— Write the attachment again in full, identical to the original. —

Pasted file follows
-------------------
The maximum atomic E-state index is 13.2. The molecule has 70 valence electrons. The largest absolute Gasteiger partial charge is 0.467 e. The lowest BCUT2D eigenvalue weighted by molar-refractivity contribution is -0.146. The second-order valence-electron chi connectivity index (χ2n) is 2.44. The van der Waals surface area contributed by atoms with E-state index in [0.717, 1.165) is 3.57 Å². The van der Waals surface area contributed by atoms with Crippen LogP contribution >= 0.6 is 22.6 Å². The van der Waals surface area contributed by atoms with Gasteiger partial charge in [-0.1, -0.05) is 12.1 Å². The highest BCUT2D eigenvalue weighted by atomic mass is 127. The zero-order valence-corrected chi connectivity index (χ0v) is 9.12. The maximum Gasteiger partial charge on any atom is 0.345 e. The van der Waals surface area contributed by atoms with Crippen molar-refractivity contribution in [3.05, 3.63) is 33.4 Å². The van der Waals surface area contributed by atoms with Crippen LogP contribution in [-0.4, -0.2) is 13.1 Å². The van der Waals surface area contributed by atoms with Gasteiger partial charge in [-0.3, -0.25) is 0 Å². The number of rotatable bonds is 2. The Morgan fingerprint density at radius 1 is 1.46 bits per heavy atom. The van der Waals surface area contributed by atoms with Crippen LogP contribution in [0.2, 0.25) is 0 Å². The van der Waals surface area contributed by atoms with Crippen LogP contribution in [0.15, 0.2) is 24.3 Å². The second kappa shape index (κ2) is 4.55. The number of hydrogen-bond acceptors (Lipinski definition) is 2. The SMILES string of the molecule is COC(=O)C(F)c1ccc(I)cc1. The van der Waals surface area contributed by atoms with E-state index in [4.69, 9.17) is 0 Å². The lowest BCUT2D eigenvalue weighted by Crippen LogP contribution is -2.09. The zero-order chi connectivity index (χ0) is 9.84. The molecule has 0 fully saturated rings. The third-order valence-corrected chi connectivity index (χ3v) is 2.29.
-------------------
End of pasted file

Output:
The maximum atomic E-state index is 13.2. The molecule has 70 valence electrons. The largest absolute Gasteiger partial charge is 0.467 e. The lowest BCUT2D eigenvalue weighted by molar-refractivity contribution is -0.146. The second-order valence-electron chi connectivity index (χ2n) is 2.44. The van der Waals surface area contributed by atoms with E-state index in [0.717, 1.165) is 3.57 Å². The van der Waals surface area contributed by atoms with Crippen LogP contribution >= 0.6 is 22.6 Å². The van der Waals surface area contributed by atoms with Gasteiger partial charge in [-0.1, -0.05) is 12.1 Å². The highest BCUT2D eigenvalue weighted by atomic mass is 127. The zero-order valence-corrected chi connectivity index (χ0v) is 9.12. The maximum Gasteiger partial charge on any atom is 0.345 e. The van der Waals surface area contributed by atoms with Crippen molar-refractivity contribution in [3.05, 3.63) is 33.4 Å². The van der Waals surface area contributed by atoms with Crippen LogP contribution in [-0.4, -0.2) is 13.1 Å². The van der Waals surface area contributed by atoms with Gasteiger partial charge in [-0.3, -0.25) is 0 Å². The number of rotatable bonds is 2. The Morgan fingerprint density at radius 1 is 1.46 bits per heavy atom. The van der Waals surface area contributed by atoms with Crippen LogP contribution in [0.2, 0.25) is 0 Å². The van der Waals surface area contributed by atoms with Crippen LogP contribution in [0.15, 0.2) is 24.3 Å². The second kappa shape index (κ2) is 4.55. The number of hydrogen-bond acceptors (Lipinski definition) is 2. The SMILES string of the molecule is COC(=O)C(F)c1ccc(I)cc1. The van der Waals surface area contributed by atoms with E-state index in [4.69, 9.17) is 0 Å². The lowest BCUT2D eigenvalue weighted by Crippen LogP contribution is -2.09. The zero-order chi connectivity index (χ0) is 9.84. The molecule has 0 fully saturated rings. The third-order valence-corrected chi connectivity index (χ3v) is 2.29.